This substance is commonly used on a continual basis to treat overactivity in companion animals, epilepsy, and even hair loss. It can also be sued as needed to treat nervousness during thunderstorms or fireworks, or simply to allow for a good night’s sleep.

As with any medication, a trip to your vet will be necessary before you consider dosing up your best friend, as there are a number of things to consider. A professional will be able to determine the correct dosage, and even if your dog would benefit from the medication.

Melatonin has been known to work poorly with some other medications your pet may be taking, and should not be used at all by pregnant animals or puppies.

There have been some side effects reported, although rarely. These can include stomach upset and/or cramping, itching, confusion, and tachycardia. Your vet will advise you how to handle these.

While the two drugs mentioned above are available over the counter, other appropriate medications will require a prescription from a licensed vet.

Have you ever thought of giving your furry companion a dose of Valium? Well, this commonly used human drug, generic name Diazepam, has also been used to treat pets who are prone to convulsions, over excitement, or who are in need of a muscle relaxant.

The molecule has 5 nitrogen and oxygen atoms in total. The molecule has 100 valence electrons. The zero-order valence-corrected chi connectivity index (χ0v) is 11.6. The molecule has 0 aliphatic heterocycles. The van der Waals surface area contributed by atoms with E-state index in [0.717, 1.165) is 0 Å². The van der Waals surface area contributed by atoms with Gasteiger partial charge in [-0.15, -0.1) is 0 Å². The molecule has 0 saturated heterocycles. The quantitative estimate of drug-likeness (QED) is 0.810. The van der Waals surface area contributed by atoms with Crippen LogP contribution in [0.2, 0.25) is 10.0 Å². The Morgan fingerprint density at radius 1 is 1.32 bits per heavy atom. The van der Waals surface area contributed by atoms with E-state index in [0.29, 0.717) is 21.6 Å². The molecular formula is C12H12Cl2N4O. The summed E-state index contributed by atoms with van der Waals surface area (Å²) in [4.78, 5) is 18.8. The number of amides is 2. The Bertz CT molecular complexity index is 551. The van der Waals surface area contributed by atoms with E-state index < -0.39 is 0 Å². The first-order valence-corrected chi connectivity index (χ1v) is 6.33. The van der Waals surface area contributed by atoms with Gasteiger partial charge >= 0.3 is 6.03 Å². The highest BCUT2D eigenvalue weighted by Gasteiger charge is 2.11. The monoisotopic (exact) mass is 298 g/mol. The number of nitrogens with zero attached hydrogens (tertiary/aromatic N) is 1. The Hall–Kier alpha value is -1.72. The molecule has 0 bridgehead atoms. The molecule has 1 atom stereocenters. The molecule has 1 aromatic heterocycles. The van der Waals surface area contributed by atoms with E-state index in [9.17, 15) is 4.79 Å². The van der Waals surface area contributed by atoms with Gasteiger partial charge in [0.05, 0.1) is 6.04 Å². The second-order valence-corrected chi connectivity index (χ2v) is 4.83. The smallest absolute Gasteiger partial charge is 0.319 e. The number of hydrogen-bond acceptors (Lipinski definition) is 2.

Just as in human usage, diazepam comes with a plethora of warnings. It may interact adversely with a variety of other medications your animal may be on, it can leave your friend weak and uncoordinated, and, if used on a continual basis, you may find yourself dealing with an addiction. That’s right, your pup may turn into a junkie.

Despite the fact that the FDA has not approved diazepam for use on animals, vets are fully qualified to prescribe its use. But you can only obtain it from a licensed vet’s office, or with a prescription from one. Diazepam is a controlled substance, and, as such, should be administered and stored with care.

Another prescription medication available is Acepromazine. This drug has been approved for administration to your pet before and after surgical procedures, as well as to control overly excited animals.

If you are considering using this to calm down your companion before attempting to trim their nails, a trip to the vet will be necessary, as only a professional is qualified to prescribe the drug, advise you on its efficacy and appropriateness, and warn of any side effects which may arise.

This drug may be contraindicated if there is a history of liver disease, heart disease, seizure disorders, or if the animal in question is pregnant or lactating. Side effects are rare, but there could be an allergic reaction. Other signs may include difficulty in breathing, swelling in the face, lips, or tongue, and hives.

Acepromazine should be administered 45 minutes to an hour before attempting to trim the nails, as to give it time to take effect. This drug can be very effective, as well as affordable, since it is sold as individual tablets to be used as needed.